J.J. Arcega-Whiteside: (F-) Rec: 2 / Tgts: 5 / Yds: 36 / TDs: 0

A 6’2", 225 pound WR that never lived up to his 2nd round selection. With only 290 yards on 16 receptions across three seasons, and 1 TD as a rookie; his departure is all up assured. His only talent seems to lie in blocking, which only helps with passes behind the line of scrimmage, which this team has become far too reliant on.

With defensive needs, I look for the team to bring in a couple free agent options, and maybe a mid to later round draft pick.

Tight Ends: (B+) The team never seemed to learn how to productively employee both Ertz and Goedert together, even after Belichick demonstrated how effective it could be with Gronk and Hernandez. Thankfully, TE seems to be one of the positions the Eagles have always been good at developing. Historically: Jackson (88-91)/Lewis (97-05)/Smith (03-08)/Celek (07-17) /Ertz (14-21)

Dallas Goedert (A-): Rec: 56 / Tgts: 76 / Yds: 830 / TDs: 4

All indications point to an ability to fill most of the void created by trading away Zack Ertz. While there are the occasional drops in the open field; his determination and drive more than make up for these rare mistakes. As long as he can stay healthy, he’ll remain a deadly passing option for the offense.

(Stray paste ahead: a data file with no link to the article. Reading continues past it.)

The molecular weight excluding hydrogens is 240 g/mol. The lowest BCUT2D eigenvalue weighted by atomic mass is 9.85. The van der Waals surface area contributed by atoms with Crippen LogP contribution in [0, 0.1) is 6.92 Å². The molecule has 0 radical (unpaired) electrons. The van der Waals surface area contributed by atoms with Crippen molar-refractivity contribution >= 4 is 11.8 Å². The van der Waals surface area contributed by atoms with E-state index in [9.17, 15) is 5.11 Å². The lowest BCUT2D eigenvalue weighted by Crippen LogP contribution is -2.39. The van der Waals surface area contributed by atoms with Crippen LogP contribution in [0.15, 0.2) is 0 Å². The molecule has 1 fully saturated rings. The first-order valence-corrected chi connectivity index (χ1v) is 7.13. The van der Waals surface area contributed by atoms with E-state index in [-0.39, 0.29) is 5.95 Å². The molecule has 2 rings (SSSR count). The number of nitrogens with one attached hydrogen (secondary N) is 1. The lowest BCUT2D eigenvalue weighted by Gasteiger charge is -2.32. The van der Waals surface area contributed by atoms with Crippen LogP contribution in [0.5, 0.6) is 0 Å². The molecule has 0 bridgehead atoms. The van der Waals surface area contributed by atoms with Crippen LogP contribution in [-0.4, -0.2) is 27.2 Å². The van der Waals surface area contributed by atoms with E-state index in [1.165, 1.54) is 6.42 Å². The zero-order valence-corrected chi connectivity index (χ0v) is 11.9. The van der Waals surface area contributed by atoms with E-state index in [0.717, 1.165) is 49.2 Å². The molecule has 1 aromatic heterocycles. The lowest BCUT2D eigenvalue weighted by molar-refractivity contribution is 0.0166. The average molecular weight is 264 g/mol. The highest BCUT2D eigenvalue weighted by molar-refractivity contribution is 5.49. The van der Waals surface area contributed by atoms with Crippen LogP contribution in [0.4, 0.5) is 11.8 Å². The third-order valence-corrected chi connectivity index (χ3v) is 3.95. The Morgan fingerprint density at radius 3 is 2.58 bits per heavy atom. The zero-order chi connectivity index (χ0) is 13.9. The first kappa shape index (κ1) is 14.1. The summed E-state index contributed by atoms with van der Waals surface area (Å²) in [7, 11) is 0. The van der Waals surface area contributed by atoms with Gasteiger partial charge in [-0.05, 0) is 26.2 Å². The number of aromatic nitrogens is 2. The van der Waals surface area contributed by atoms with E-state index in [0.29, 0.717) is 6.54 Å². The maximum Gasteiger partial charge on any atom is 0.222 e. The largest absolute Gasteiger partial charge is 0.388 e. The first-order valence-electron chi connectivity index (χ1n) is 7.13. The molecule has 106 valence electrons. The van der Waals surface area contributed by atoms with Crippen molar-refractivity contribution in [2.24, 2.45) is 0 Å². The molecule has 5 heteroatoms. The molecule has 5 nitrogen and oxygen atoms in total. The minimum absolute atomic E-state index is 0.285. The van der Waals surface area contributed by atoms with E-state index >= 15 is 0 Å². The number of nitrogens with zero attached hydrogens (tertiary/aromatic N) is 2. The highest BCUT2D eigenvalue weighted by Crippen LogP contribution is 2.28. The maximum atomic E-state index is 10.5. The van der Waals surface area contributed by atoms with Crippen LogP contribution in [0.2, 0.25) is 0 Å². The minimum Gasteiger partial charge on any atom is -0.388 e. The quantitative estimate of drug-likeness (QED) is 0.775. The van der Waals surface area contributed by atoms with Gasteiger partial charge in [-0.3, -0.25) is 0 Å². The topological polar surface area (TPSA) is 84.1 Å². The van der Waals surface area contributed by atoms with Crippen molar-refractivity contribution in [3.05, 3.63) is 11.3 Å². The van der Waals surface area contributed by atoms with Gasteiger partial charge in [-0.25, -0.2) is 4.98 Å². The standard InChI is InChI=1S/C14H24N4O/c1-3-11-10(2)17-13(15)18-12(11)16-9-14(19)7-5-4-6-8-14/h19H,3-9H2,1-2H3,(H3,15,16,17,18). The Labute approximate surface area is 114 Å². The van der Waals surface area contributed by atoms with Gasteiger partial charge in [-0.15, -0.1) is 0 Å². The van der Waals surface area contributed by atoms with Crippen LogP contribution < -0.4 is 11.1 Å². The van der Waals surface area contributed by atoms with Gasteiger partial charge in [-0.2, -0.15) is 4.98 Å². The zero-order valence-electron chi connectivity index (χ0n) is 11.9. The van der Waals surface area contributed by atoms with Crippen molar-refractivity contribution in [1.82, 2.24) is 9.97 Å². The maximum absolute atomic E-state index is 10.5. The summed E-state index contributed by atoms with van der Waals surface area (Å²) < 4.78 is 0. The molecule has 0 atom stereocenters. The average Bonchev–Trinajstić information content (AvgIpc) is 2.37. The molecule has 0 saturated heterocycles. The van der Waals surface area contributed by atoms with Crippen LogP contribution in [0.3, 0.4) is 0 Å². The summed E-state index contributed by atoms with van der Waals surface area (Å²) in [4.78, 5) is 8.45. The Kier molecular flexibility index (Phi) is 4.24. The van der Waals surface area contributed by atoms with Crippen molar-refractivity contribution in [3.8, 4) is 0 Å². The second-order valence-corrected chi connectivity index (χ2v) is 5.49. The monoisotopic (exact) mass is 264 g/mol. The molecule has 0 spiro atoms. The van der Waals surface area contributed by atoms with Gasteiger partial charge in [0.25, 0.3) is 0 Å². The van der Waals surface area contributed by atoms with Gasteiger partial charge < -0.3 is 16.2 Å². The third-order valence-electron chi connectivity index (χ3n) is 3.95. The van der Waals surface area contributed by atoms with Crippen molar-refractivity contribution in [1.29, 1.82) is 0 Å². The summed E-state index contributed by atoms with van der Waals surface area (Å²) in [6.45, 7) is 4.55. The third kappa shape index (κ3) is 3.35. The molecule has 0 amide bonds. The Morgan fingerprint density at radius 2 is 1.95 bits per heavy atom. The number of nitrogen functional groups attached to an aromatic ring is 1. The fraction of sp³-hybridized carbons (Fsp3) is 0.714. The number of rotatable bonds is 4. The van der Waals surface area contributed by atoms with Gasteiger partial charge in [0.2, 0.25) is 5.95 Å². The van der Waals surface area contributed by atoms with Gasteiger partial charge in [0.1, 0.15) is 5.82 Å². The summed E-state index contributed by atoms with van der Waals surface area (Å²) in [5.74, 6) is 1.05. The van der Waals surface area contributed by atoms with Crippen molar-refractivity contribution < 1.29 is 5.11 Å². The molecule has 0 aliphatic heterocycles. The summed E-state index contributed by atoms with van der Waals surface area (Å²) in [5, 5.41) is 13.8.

Jack Stoll (B-): Rec: 4 / Tgts: 5 / Yds: 22 / TDs: 0

While not much exists in the way of highlight reels; Stoll’s blocking along the OL and production on Special Teams have been pretty consistent. With a majority of needs elsewhere look for Stoll to fill the role as a #2 TE for now.

With both Goedert and Stoll, I don’t see the team doing much more than relying on Tyree Jackson to recover, or going with an undrafted option.

Offensive Line: (B+) The only thing preventing this grade from being an A is its durability. Otherwise, we’ve had one of the most talent lines over the last few years. Sadly, it’s been plagued with injuries and I think some tough choices need to start being made.

Center (B+) A position free from worry for years. Yet how much longer can Kelse set the bar on a Hall of Fame career?

Jason Kelse: (A) Future HOF. Nuff said.

Landon Dickerson: (C+) His size alone, 333 pounds, would help secure the line in the middle, but he is going to need to fill some pretty big shoes when the time comes. Hopefully he's been taking notes from Kelse.